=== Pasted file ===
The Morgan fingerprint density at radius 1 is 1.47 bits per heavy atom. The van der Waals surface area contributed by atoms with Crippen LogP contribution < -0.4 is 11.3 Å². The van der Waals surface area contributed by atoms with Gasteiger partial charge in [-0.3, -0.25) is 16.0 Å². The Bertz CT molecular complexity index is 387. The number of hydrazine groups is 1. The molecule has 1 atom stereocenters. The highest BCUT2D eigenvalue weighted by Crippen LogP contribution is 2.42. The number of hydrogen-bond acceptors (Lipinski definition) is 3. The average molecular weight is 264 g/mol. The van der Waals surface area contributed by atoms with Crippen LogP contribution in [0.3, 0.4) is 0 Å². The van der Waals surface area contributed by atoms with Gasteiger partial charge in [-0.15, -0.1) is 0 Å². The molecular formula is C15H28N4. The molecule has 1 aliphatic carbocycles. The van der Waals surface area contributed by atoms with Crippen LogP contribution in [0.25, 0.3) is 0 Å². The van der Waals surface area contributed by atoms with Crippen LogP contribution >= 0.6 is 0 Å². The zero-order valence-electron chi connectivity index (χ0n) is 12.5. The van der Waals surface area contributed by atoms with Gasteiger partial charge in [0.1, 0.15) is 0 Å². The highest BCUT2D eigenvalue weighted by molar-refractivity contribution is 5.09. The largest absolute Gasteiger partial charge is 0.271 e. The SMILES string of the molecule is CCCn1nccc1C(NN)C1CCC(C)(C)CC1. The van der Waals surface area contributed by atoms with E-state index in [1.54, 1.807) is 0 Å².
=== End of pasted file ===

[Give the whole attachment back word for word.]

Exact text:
The Morgan fingerprint density at radius 1 is 1.47 bits per heavy atom. The van der Waals surface area contributed by atoms with Crippen LogP contribution < -0.4 is 11.3 Å². The van der Waals surface area contributed by atoms with Gasteiger partial charge in [-0.3, -0.25) is 16.0 Å². The Bertz CT molecular complexity index is 387. The number of hydrazine groups is 1. The molecule has 1 atom stereocenters. The highest BCUT2D eigenvalue weighted by Crippen LogP contribution is 2.42. The number of hydrogen-bond acceptors (Lipinski definition) is 3. The average molecular weight is 264 g/mol. The van der Waals surface area contributed by atoms with Crippen LogP contribution in [0.3, 0.4) is 0 Å². The van der Waals surface area contributed by atoms with Gasteiger partial charge in [-0.15, -0.1) is 0 Å². The molecular formula is C15H28N4. The molecule has 1 aliphatic carbocycles. The van der Waals surface area contributed by atoms with Crippen LogP contribution in [0.25, 0.3) is 0 Å². The van der Waals surface area contributed by atoms with Crippen LogP contribution >= 0.6 is 0 Å². The zero-order valence-electron chi connectivity index (χ0n) is 12.5. The van der Waals surface area contributed by atoms with Gasteiger partial charge in [0.1, 0.15) is 0 Å². The highest BCUT2D eigenvalue weighted by molar-refractivity contribution is 5.09. The largest absolute Gasteiger partial charge is 0.271 e. The SMILES string of the molecule is CCCn1nccc1C(NN)C1CCC(C)(C)CC1. The van der Waals surface area contributed by atoms with E-state index in [1.54, 1.807) is 0 Å².